Although Crystal Skull is a funny movie and does have a goofy moment or two, it also ups the creepiness factor. There were several times where I literally was on the edge of my seat waiting for some native with a terrifying face to jump out at me, screaming and baring those poorly kept teeth. I also had to look away during a sequence involving some really pissed off fire ants. Maybe I’m just used to the creepy moments in the original trilogy, but I found Crystal Skull to be a step up on the creepy scale.

The cast did a great job recapturing the Indy vibe. Ford tosses knowing one-liners around and is clearly having a great time back in the brown Fedora. LeBeouf just gets more and more likeable (even if he does remind me of Pony from The Outsiders) while Allen remains just as spunky and lovely as ever. Blanchett isn’t exactly the ubervillain you might expect from a rapier-wielding KGB agent, but she (and her accent) are acceptable.

So where does Crystal Skull rank among the original trilogy? Popular opinion has Raiders the clear No.1 and Temple of Doom the clear No. 3, with Last Crusade being neither loved nor hated at No. 2. Personally, I’ve always enjoyed the father-son dynamic between Indy and Henry Sr. (Sean Connery), so I actually rank them Last Crusade, Raiders, then Temple of Doom. I’ll have to see Crystal Skull again before I can make a judgment but right know, I’d say it ranks a very close second, just behind Last Crusade (largely because the two movies share the same father-son dynamic… HINT HINT).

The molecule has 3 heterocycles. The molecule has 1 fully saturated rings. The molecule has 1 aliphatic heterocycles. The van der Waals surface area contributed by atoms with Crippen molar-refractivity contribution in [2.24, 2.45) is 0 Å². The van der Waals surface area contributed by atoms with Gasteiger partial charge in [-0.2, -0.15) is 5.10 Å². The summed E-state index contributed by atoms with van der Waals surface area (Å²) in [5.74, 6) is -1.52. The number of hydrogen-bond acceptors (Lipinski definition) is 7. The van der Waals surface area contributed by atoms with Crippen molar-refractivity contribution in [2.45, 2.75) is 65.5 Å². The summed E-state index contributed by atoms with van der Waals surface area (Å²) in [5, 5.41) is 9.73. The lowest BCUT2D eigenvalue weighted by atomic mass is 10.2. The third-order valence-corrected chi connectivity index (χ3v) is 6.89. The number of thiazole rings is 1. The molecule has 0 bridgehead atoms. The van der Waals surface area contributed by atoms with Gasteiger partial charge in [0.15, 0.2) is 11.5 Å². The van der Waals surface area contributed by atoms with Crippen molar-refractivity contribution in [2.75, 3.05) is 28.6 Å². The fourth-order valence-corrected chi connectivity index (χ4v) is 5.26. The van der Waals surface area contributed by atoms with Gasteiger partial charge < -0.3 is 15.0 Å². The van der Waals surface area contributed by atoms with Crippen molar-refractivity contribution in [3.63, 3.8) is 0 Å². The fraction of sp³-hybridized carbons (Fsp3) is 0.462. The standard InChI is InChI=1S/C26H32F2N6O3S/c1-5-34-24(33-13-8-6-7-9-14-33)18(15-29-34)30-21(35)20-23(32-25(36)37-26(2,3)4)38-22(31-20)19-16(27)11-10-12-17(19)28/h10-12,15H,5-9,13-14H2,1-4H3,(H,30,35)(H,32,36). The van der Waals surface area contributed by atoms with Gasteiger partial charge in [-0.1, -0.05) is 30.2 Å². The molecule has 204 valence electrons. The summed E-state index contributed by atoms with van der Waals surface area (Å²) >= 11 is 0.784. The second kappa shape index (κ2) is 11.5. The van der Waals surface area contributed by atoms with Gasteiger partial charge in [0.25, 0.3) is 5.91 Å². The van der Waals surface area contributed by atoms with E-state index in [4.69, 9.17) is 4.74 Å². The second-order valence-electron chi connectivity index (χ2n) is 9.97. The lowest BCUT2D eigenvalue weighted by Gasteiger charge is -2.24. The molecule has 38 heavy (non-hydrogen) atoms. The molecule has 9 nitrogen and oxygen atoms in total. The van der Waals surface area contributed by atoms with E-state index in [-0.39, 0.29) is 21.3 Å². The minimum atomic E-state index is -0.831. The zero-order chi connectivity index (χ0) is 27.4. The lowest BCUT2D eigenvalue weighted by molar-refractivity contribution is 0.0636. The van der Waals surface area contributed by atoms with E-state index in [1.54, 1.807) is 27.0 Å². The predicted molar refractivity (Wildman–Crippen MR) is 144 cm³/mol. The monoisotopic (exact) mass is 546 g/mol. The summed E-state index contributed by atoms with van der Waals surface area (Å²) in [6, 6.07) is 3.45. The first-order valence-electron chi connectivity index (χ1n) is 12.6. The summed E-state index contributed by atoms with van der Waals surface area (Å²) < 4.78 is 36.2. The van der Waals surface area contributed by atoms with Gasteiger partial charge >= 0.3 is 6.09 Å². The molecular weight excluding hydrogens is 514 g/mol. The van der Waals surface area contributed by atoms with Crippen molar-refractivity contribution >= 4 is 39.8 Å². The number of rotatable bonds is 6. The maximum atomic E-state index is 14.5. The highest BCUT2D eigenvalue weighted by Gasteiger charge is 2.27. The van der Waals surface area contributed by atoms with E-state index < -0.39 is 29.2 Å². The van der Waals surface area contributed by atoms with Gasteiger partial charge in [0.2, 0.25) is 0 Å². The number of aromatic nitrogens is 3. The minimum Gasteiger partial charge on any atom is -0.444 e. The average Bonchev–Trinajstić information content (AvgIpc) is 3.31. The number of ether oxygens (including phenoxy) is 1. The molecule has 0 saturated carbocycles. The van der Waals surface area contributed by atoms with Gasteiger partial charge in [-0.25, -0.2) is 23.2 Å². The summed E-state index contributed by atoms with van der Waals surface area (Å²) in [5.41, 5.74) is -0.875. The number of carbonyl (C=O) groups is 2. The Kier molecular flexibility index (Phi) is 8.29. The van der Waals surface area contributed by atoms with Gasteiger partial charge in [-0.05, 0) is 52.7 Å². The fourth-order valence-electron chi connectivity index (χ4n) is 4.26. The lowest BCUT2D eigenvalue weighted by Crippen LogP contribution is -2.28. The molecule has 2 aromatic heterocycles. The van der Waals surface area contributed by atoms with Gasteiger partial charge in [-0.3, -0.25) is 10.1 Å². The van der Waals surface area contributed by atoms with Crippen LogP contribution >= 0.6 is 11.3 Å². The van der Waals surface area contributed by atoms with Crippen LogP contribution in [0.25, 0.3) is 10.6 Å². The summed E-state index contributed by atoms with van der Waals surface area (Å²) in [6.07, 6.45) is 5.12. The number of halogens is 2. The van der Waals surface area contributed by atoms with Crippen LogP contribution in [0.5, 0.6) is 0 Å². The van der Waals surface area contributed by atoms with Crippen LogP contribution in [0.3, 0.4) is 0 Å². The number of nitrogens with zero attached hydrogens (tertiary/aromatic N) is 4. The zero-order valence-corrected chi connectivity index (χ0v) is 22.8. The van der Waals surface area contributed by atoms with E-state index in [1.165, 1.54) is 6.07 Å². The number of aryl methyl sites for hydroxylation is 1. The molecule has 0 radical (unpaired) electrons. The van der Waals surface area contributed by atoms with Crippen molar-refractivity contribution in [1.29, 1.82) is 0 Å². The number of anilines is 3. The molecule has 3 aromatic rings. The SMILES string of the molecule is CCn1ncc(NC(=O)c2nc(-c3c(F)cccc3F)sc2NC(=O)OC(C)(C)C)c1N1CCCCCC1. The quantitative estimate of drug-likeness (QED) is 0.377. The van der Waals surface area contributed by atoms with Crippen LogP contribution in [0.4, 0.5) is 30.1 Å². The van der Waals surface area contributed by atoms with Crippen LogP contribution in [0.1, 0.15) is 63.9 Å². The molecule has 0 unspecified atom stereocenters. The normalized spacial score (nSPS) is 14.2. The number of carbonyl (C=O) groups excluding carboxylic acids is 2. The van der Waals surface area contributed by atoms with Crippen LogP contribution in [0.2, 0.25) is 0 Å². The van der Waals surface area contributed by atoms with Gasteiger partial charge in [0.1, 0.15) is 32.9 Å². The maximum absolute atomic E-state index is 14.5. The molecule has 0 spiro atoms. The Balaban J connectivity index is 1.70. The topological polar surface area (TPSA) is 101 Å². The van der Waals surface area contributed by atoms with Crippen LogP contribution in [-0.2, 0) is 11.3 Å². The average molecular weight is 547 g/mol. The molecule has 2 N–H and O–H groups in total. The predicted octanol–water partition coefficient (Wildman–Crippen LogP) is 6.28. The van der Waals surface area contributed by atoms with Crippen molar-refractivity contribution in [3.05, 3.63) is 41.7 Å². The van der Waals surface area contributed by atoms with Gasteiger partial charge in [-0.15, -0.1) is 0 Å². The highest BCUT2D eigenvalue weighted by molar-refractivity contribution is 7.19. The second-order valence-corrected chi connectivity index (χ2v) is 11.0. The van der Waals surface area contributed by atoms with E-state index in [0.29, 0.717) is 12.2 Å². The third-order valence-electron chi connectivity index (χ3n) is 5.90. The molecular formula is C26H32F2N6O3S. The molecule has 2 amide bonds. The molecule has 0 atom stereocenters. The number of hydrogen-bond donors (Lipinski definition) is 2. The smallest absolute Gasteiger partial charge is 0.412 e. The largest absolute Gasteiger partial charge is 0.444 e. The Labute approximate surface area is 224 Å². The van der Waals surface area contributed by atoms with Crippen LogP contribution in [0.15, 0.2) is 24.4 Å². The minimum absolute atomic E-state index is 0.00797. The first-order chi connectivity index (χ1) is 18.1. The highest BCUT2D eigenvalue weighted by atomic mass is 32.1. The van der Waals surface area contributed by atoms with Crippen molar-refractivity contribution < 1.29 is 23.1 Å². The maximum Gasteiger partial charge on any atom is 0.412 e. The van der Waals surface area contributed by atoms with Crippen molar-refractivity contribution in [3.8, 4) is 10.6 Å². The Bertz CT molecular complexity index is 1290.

The ending also hints at a possible fifth Jones movie, although something tells me it will be starring Shia LeBeouf and not Harrison Ford. If that movie is half as fun at Crystal Skull, I think I could be OK with that.

Oh, and if you’re wondering what to get me for my birthday…

Note: I know you’re supposed suspend some logic in movies like this, but one question keeps bothering me and that is Indy’s religious beliefs. He has the air of a scholarly agnostic and yet throughout his life he has seen first hand near absolute proof that the Judaism is the one true religion (Raiders). Then again, he also saw that some Hindu cult is the truth path (Temple of Doom), but that only before he saw that Christianity has it right (Last Crusade). Now, in Crystal Skull, it appears that _________ is the mighty power of the universe. Which does Indy believe? Is he politically correct enough to think they can all be true?